TROPICS: More rain squalls, localized flooding as Hermine nears

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(Last update: 8:12 a.m.)

Tropical Storm Hermine is now located about 235 miles WSW of Tampa. Hurricane hunters found that the winds are 65 mph and the strong winds are to the east of the circulation.

The strongest winds are still east of the center. It is expected to strengthen today before landfall late today.

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  • Our reporters will be live throughout the day to bring you the latest on the impacts being felt near you 

No change has been made to the expected track. Hermine is located at the base of a trough and this flow pattern should steer it faster north-northeast.

  • Hurricane warning: Suwannee River to Mexico Beach
  • Hurricane watch: Citrus, Hernando, Pasco
  • Tropical storm warning Citrus, Hernando, Pasco
  • Gov. Rick Scott declares State of Emergency in 51 Florida counties

We have breezy south winds across Tampa Bay and central Florida this morning. We expect increasing winds out of the southwest by tonight to tropical storm force with the highest winds at the coast.

This brings the highest risk of storm surge of about 2-5 feet to our coastal areas, especially Citrus, Hernando and Pasco Counties tonight and early Friday. There could also be coastal flooding in Tampa Bay of about 1-3 feet.

This all depends on the strength of the storm later today and we will adjust the forecast as needed. The updated high tide times are below.

More rain squalls and localized flooding expected today and high rain chances will continue through Friday. The Flood Watch remains in effect for most of our area until Friday evening.

There is also a slight risk of tornadoes across the Florida peninsula later today through tonight.


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7:01 a.m.:

Hillsborough County has activated its Emergency Operations Center in response to Tropical Storm Hermine. This allows County and partner agencies to better coordinate resources and operations.

5 a.m.:

We have breezy south winds across Tampa Bay and central Florida this morning. We expect increasing winds out of the southwest by tonight to tropical storm force with the highest winds at the coast.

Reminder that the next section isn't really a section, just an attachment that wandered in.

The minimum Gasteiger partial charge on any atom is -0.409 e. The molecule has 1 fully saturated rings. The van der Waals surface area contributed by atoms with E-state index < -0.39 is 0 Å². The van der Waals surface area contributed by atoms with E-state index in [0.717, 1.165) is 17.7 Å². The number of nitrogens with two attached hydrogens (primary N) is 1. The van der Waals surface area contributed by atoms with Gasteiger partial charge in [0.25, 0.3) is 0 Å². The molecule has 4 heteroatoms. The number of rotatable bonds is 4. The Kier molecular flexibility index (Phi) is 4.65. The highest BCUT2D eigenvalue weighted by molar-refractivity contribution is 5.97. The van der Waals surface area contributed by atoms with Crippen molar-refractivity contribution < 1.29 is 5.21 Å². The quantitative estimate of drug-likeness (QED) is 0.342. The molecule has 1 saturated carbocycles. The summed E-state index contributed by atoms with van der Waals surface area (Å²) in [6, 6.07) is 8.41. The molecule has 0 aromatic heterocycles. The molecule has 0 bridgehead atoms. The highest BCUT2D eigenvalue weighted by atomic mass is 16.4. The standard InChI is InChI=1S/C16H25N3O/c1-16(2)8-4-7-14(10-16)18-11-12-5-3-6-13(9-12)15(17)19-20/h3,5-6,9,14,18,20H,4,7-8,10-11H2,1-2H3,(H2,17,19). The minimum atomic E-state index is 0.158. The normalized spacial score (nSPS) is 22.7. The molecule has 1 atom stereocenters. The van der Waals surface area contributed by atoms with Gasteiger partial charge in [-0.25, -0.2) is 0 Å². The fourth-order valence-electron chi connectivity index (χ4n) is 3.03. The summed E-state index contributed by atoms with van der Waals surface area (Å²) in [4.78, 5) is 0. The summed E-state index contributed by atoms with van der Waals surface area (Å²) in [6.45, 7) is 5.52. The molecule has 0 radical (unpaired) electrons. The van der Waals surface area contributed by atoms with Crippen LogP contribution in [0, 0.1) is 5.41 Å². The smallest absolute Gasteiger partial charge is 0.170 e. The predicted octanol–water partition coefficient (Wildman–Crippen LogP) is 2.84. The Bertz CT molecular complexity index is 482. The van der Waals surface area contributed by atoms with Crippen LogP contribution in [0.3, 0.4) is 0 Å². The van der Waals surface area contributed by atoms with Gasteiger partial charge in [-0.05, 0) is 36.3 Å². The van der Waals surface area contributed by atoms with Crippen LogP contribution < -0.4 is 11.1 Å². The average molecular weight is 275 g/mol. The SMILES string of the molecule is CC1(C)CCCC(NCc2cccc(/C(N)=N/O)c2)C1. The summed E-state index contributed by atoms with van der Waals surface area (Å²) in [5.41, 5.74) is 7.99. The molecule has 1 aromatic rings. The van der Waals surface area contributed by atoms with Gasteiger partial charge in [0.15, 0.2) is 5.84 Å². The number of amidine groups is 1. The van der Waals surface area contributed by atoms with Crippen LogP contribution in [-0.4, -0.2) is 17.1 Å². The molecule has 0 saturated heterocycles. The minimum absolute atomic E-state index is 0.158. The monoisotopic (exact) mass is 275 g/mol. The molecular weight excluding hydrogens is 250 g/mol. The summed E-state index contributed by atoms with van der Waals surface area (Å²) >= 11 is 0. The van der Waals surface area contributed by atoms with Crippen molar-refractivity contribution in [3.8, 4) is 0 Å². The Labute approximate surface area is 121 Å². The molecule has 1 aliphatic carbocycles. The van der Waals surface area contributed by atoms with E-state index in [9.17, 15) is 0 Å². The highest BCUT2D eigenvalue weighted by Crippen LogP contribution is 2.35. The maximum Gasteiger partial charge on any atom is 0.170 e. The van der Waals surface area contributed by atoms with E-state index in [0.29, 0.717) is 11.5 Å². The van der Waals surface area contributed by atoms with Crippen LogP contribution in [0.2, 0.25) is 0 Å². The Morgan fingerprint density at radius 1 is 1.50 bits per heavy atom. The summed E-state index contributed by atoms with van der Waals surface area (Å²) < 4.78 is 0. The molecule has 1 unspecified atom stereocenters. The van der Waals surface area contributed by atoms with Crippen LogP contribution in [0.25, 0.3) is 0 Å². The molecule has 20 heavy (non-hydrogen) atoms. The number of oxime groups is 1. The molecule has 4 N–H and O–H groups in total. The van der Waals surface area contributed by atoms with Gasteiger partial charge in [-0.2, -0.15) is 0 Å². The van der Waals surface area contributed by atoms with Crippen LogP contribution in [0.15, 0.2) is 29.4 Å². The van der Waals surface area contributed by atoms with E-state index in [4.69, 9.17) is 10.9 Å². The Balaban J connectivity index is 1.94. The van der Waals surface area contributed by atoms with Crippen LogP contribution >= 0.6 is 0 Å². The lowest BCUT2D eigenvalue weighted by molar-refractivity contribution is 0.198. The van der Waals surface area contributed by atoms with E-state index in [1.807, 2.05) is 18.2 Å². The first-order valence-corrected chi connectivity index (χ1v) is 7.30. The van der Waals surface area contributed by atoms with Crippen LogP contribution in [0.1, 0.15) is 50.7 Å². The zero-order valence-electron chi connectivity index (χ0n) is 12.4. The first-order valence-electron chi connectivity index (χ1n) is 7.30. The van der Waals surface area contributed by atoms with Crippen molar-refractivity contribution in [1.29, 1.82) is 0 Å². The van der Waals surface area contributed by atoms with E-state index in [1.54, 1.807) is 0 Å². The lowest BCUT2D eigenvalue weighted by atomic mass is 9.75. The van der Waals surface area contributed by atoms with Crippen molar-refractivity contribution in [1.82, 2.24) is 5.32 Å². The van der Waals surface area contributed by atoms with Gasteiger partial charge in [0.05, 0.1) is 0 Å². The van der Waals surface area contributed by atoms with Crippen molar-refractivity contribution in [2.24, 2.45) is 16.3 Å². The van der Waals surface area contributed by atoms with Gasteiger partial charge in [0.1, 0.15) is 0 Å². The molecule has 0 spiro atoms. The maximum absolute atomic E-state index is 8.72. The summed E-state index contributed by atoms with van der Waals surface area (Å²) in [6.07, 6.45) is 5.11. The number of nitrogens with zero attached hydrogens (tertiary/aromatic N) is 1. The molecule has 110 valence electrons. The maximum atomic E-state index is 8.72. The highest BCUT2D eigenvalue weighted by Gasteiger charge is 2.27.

This brings the highest risk of storm surge of about 2-5 feet to our coastal areas, especially Citrus, Hernando and Pasco Counties tonight and early Friday. There could also be coastal flooding in Tampa Bay of about 1-3 feet.

2 a.m.:
Hermine is expected to make landfall sometime Thursday in the Big Bend area of Florida as a weak category 1 hurricane. Hurricane Warnings are in effect for the coast from the Suwannee River to Mexico Beach, with Hurricane Watches in effect for coastal Citrus, coastal Hernando and coastal Pasco counties.

 

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    Here’s a look at the anticipated high tide amounts for Thursday into Friday.

Hazards affecting land

Wind: On Thursday, expect winds of 25 to 40 mph with higher gusts 40 to 60 mph possible during the heavy rain squalls.

Storm Surge: If the peak surge occurs at the time of high tide, the water could reach about 2 to 5 feet in Citrus, Hernando and Pasco Counties and about 1 to 3 feet south of there, including Tampa Bay.

Rainfall: Flood Watch in effect for Citrus, Hernando, Pasco, Pinellas, Hillsborough and Manatee Counties through 8 p.m. Friday. Widespread showers and thunderstorms will continue through Friday. There will also be river flood warnings due to water levels rising after days of heavy rain.

Tornadoes: There is a risk of tornadoes across the central and northern Florida peninsula through Thursday night.

As you can see in the graphic below, the track has not changed much with the system now moving slowly north. It moved northeast Wednesday and will  accelerate in the Gulf of Mexico Thursday and across North Florida Thursday night. 

It is important not to focus on the forecast landfall point since heavy rain, the threat of tornadoes, and dangerous storm surge flooding is forecast well to the east and south of the center.

  • HOW CLOSE IS THE STORM?
    • Orlando: 313 miles WSW
    • Daytona Beach: 350 miles WSW
    • Cape Canaveral: 348 miles WSW
    • Melbourne: 350 miles WSW
    • Tampa: 238 miles WSW
    • Tallahassee: 265 miles SSW
    • Jacksonville: 358 miles SW

What exactly are the spaghetti plots?
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Where can I get sandbags?


Remember that the spaghetti model plot does not indicate the strength of a system or even development at all. It only predicts where this broad area of low pressure is expected to go.

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September 1, 2016 |

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